Top 8 Scream Queens of the 80s: A Women in Horror Month List
I’m back again, and this time I’ve brought the 80s along with me.
I’ve been compiling lists of the top scream queens from the past few decades, and now it’s time to end Women in Horror Month with a bang. If you don’t see your favorite females in this list, make sure to check back in the coming days, as many of these actresses worked over multiple decades.
If you’re going to come out of the gate full throttle, do it like Felissa Rose in Sleepaway Camp. This 1983 exploitation/horror extravaganza was Rose’s first film, and thanks to its shocking ending, it’s still one of her most memorable.
Although the actress has gone on to complete an impressive amount of film credits, she is always willing to make time for her horror fans via convention appearances and interviews.
When you’re making a top list of 80s anything, adding Heather Langenkamp is a no-brainer.
Langenkamp’s performance as Nancy in Wes Craven’s A Nightmare on Elm Street is the stuff of legends. Not only was she a believable foe for Freddy Kruger, she was also an instant girl-next-door heartthrob.
The role of Nancy is so iconic that its vast influence is still active today. Don’t believe me? Where do you think Stranger Things got the name for Mike’s older sister?
If you’re looking for an honest-to-god 80s scream queen, look no further than Barbara Crampton. From De Palma’s Body Double, to Re-Animator and Chopping Mall, this actress has done it all.
Perhaps best known for her performance as Megan in Stuart Gordon’s Re-Animator, Crampton isn’t afraid to fully immerse herself in a role, no matter how absurd the plot may seem . This results in fantastic performances with high rewatchability.
Recently, Crampton has doubled down on her scream queen identity, starring in several horror films including Beyond the Gates, Tales of Halloween, and We Are Still Here.
I probably don’t need to explain to you why Dee Wallace is awesome, but just in case… Wallace seems to have been born with the strong, maternal vibe. Whether she’s protecting her children from a faceless government threat in E. T. the Extra-Terrestrial or from most slobbery psychotic dog in history, Wallace does it with the ferocity that only a mother can bring.
Wallace is no stranger to the horror film, and she frequently revisits the genre. Even so, it’s her work in The Howling, Cujo, and Critters that cements her place in the top 80s scream queens.
Look out! Here comes the Adrienne invasion.
Although King’s horror resume isn’t extensive, she will always be remembered for her performance as Alice in Friday the 13th. King was the definition of the brave and beautiful final girl. Although the Friday the 13th franchise films have always been more ensemble based, King stood out from her first moments on screen, subtly signalling that she would be the one to make it to the final showdown with the mysterious Crystal Lake murderer.
I was first introduced to Adrienne Barbeau as the voice of Catwoman in Batman: The Animated Series (what can I say, I was born in the mid-80s) and became an immediate fan.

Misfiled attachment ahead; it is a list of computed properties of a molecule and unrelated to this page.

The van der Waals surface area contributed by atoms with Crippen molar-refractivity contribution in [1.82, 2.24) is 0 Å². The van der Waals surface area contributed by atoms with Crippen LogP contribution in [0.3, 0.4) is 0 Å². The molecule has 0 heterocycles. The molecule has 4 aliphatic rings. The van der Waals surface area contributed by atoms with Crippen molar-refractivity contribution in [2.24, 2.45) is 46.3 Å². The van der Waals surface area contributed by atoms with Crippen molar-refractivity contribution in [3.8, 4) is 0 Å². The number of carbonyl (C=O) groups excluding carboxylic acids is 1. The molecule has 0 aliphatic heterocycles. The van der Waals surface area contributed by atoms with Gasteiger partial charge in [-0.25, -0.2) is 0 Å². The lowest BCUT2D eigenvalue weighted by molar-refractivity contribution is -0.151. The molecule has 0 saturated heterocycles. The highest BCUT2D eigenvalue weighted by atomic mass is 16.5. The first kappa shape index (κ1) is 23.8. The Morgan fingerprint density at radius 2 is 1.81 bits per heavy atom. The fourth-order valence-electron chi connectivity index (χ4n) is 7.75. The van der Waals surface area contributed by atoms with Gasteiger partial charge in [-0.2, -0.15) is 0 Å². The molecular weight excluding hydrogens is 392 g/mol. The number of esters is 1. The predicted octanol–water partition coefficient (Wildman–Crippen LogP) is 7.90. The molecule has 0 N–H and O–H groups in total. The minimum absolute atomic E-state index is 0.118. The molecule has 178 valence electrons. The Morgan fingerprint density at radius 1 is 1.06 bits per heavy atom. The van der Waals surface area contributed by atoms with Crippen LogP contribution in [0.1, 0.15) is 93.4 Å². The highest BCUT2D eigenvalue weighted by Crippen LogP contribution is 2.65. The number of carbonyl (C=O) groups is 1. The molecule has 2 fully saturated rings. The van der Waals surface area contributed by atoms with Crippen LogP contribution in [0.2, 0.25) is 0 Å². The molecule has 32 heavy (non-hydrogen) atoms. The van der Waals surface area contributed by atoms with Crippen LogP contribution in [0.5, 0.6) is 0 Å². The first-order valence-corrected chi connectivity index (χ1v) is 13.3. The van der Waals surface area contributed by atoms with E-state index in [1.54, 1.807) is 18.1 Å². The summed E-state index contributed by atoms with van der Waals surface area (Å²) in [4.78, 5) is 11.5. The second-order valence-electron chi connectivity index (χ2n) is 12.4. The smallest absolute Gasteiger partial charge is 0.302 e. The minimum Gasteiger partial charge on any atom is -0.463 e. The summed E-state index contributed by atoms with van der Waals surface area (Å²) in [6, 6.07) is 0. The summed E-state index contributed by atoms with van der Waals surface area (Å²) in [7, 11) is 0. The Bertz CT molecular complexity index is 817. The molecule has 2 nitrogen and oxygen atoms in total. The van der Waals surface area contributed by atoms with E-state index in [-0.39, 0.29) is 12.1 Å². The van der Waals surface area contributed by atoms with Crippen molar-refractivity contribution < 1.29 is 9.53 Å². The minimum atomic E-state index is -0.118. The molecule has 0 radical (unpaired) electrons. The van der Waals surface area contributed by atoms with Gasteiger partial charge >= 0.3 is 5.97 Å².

Most people, however, know Barbeau from her work from the 80s classics The Fog, Escape from New York, Swamp Thing, and Creepshow. With a voice like red velvet, she was the perfect choice to play the nighttime radio DJ in John Carpenter’s The Fog. In fact, Carpenter loved her voice so much that she even makes an uncredited voice cameo as the computer in his 1982 masterpiece, The Thing.
If there were an actual vote on queen of the scream queens, Linnea Quigley would have a good chance of winning. She has acted in more horror movies than almost any of the other women on these lists.
Whether as Ginger in Witchtrap or Samantha in Hollywood Chainsaw Hookers, Quigley isn’t afraid to dive into any role, regardless zany plots, small budgets, or even smaller costumes.
Even though you can’t throw a nickel without hitting a film that Quigley was in, her best known 80s work is without a doubt the Christmas horror classic, Silent Night, Deadly Night where she plays the topless older sister and as Trash in the incomparable Return of the Living Dead. She’s tough, she’s spunky, and she’s sexy, what more could you ask for?
Although Cassandra Peterson, the brilliant actress behind the Mistress of the Dark, would probably argue that she is more of a jester than a queen, there’s no two ways about it, Elvira is horror royalty.
As the host of Movie Macabre from 1981 to 1985, Elvira went from an odd TV personality, to an 80s icon in no time, resulting in the super-fantastic, super-campy feature film Elvira: Mistress of the Dark in 1988.
Peterson’s Elvira is quirky, spooky, and not above and off-color joke. She loves horror movies of all kinds and delivers them up on a platter of b-movie positivity that has never been matched since.
This decade boasts more memorable final girls and horror films than any other, and Elvira is the queen of them all.
What do you think of our list? Are there 80s scream queens we forgot? Check back tomorrow for the Top 9 Scream Queens of the 90s.
You had me all the way up to Elvira. I wouldn’t exactly class her as a scream queen, unless you’re referring to all the fanboys as they have fantasies about her… well, her. My brother thinks she’s great, I find her a bit tedious. Go figure.
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